People with M.E. can use this resource to help their carer or other support professional understand how M.E. impacts them, and the best ways to support them. This is a working draft and we would love your feedback. We have also made a PDF version that you can print easily.
Given that M.E. is a neurological condition, people with M.E. should be eligible for a free flu jab according to government guidance in Wales, Scotland and Northern Ireland. However, this isn’t quite as straightforward as it should be, and we do hear from people whose GPs consider them not eligible. We have produced a resource you can share with your health professional about this, which also signposts to further information for doctors, including an online learning module about M.E.
In the advice on Covid-19 vaccine prioritisation from the Joint Committee on Vaccination and Immunisation (JCVI), priority group 6 includes people with “underlying health conditions [including…] chronic neurological disease.” This template letter you can share with your GP highlights how, given that the World Health Organisation classifies M.E./CFS as a neurological condition (under Post-Viral Fatigue Syndrome), as does NHS England and SNOMED, having M.E. puts you in priority group 6. Updated on Thursday 10 February to include the latest from the JCVI on this issue.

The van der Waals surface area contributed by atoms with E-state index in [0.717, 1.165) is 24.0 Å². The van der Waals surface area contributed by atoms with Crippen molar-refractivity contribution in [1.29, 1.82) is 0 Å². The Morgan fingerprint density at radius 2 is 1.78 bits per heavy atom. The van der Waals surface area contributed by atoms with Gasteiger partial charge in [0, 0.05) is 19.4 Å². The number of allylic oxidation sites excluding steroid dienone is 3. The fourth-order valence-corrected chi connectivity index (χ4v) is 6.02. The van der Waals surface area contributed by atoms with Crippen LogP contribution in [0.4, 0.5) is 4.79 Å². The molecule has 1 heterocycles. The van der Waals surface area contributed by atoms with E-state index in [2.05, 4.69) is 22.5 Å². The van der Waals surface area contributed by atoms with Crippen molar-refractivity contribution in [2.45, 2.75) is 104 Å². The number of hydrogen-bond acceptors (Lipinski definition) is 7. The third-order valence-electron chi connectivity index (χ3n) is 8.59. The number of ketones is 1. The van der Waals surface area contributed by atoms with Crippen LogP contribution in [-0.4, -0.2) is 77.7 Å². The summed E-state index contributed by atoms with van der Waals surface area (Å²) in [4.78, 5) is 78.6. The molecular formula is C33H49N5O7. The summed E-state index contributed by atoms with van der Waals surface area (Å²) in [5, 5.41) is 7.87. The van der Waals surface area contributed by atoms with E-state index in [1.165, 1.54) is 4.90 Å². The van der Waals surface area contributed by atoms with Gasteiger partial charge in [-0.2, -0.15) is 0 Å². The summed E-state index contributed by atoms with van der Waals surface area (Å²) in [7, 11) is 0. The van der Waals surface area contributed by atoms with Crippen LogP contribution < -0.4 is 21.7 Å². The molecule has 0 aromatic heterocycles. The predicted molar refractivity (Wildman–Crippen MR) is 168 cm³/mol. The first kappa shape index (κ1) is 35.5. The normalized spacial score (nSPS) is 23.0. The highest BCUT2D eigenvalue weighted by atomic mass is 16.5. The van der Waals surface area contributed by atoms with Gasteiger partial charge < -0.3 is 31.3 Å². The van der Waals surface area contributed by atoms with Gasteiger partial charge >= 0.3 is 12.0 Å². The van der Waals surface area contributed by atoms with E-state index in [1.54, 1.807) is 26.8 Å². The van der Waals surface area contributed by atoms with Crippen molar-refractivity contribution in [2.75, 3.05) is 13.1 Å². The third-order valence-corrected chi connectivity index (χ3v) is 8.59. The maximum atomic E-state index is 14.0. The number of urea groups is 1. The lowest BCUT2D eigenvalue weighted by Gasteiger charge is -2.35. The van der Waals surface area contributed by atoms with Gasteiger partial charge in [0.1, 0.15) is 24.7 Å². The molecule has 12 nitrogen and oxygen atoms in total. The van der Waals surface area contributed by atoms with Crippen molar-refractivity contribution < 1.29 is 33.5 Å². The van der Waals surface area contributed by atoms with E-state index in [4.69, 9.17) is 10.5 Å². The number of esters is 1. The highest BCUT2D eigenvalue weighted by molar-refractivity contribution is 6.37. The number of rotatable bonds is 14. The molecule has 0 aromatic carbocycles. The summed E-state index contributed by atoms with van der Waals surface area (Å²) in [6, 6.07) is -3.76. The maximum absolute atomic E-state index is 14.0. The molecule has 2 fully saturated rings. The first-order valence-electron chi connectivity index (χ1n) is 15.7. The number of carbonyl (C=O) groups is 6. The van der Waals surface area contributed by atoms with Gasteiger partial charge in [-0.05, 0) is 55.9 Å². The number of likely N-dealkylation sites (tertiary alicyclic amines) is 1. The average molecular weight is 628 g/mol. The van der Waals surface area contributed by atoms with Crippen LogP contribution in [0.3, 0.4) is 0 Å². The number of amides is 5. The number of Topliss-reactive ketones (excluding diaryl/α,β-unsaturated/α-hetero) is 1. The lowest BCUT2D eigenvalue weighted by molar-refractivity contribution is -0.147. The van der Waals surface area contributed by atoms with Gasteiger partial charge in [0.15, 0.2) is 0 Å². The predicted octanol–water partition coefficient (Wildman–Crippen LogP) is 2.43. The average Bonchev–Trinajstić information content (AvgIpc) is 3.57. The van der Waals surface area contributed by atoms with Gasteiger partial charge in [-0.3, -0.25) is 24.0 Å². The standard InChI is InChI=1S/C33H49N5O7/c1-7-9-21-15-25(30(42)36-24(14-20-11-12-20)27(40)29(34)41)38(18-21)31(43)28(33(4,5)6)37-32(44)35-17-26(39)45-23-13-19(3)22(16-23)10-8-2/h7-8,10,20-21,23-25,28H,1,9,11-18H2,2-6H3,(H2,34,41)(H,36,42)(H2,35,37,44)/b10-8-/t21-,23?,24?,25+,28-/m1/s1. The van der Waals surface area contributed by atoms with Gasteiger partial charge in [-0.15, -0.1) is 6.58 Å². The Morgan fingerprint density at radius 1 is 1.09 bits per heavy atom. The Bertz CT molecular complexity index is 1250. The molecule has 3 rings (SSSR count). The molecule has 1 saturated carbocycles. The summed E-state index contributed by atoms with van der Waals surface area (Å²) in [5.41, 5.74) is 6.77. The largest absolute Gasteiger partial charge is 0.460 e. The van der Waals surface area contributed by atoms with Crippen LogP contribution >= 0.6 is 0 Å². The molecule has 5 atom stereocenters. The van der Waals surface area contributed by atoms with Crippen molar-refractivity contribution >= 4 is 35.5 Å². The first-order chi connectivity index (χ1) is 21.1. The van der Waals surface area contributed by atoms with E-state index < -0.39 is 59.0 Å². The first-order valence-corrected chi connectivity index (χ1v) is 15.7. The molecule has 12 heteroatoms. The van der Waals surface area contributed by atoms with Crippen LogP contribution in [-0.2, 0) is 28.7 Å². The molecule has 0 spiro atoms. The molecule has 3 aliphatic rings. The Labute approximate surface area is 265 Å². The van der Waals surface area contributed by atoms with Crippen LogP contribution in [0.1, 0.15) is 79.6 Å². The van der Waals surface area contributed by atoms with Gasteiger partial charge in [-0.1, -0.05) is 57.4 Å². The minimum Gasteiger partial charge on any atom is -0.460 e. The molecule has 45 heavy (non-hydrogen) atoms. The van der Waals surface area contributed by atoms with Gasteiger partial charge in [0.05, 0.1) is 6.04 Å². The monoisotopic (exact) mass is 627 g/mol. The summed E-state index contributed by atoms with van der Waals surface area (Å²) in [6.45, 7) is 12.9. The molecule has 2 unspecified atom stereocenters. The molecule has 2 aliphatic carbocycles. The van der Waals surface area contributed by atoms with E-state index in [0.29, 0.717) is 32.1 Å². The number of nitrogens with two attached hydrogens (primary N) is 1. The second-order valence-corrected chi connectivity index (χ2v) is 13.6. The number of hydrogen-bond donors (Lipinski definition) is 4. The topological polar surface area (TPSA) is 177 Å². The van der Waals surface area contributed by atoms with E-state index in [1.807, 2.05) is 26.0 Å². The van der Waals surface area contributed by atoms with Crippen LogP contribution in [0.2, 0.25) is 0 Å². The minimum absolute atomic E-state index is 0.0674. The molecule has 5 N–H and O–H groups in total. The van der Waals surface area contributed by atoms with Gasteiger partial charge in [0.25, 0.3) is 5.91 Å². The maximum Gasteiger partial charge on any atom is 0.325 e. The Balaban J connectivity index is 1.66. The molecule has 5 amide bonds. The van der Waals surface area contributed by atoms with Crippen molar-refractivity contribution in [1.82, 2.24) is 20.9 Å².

People with M.E. can use this resource to help their carer or other support professional understand how M.E. impacts them, and the best ways to support them. This is a working draft and we would love your feedback. We have also made a version in Word that you can download to complete electronically.
M.E. is not a mental health condition, and so should not be used as the basis for detention under the Mental Health Act. However, a small minority of people with M.E. are being considered for assessment for detention under the Mental Health Act, or being detained, each year. This factsheet explains what assessment and detention involves, and what your rights are if detained, if you are an adult living in England and Wales.
This guide is based on workshops and conversations with 16 people, who between them have more than 100 years of combined experience of living with mild, moderate and severe M.E., and whose stories are woven throughout. All took part in Action for M.E.’s Living and learning with M.E. project in Scotland in 2016.
Action for M.E. supports people affected by M.E. to live life to their full potential. We do this by providing a wide range of information and resources, and increasing awareness and understanding of the illness and its impact. But of course it’s also vital for people with M.E. to have their own voices heard, in order to represent their needs for care and support. We’ve created this self-advocacy resource to help you do just that.
Fully revised and updated for 2020, Pacing for people with M.E. is based on the expertise and experience of people with M.E. and Pete Gladwell, Clinical Specialist Physiotherapist, Bristol NHS M.E./CFS Service, plus data from our 2019 Big Survey. The essentials of pacing are covered on 14 pages in the “Your step-by-step pacing guide” (pages 14 to 27). Other things you may find useful in your self-management toolkit come under the “Pacing as part of self-management” section (pages 28 to 52).